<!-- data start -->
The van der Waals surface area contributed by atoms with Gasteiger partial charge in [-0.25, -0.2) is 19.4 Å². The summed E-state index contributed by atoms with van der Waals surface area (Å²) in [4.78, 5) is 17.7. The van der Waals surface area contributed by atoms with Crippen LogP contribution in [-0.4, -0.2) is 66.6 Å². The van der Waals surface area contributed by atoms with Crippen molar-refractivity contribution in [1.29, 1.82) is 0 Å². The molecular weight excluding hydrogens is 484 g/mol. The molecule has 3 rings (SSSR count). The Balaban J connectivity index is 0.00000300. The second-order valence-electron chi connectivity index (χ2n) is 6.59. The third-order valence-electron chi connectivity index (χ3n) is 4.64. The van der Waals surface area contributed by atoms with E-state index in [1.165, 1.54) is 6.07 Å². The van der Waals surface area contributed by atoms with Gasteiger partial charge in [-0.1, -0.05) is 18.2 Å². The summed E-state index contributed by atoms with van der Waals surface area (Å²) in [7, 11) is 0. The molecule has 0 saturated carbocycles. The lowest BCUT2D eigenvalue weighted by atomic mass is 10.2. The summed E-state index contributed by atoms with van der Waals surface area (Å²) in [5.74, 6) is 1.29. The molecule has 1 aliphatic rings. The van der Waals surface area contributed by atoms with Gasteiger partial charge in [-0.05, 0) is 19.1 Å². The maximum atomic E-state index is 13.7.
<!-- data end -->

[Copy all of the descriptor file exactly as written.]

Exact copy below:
The van der Waals surface area contributed by atoms with Gasteiger partial charge in [-0.25, -0.2) is 19.4 Å². The summed E-state index contributed by atoms with van der Waals surface area (Å²) in [4.78, 5) is 17.7. The van der Waals surface area contributed by atoms with Crippen LogP contribution in [-0.4, -0.2) is 66.6 Å². The van der Waals surface area contributed by atoms with Crippen molar-refractivity contribution in [1.29, 1.82) is 0 Å². The molecular weight excluding hydrogens is 484 g/mol. The molecule has 3 rings (SSSR count). The Balaban J connectivity index is 0.00000300. The second-order valence-electron chi connectivity index (χ2n) is 6.59. The third-order valence-electron chi connectivity index (χ3n) is 4.64. The van der Waals surface area contributed by atoms with E-state index in [1.165, 1.54) is 6.07 Å². The van der Waals surface area contributed by atoms with Gasteiger partial charge in [-0.1, -0.05) is 18.2 Å². The summed E-state index contributed by atoms with van der Waals surface area (Å²) in [7, 11) is 0. The molecule has 0 saturated carbocycles. The lowest BCUT2D eigenvalue weighted by atomic mass is 10.2. The summed E-state index contributed by atoms with van der Waals surface area (Å²) in [5.74, 6) is 1.29. The molecule has 1 aliphatic rings. The van der Waals surface area contributed by atoms with Gasteiger partial charge in [-0.05, 0) is 19.1 Å². The maximum atomic E-state index is 13.7.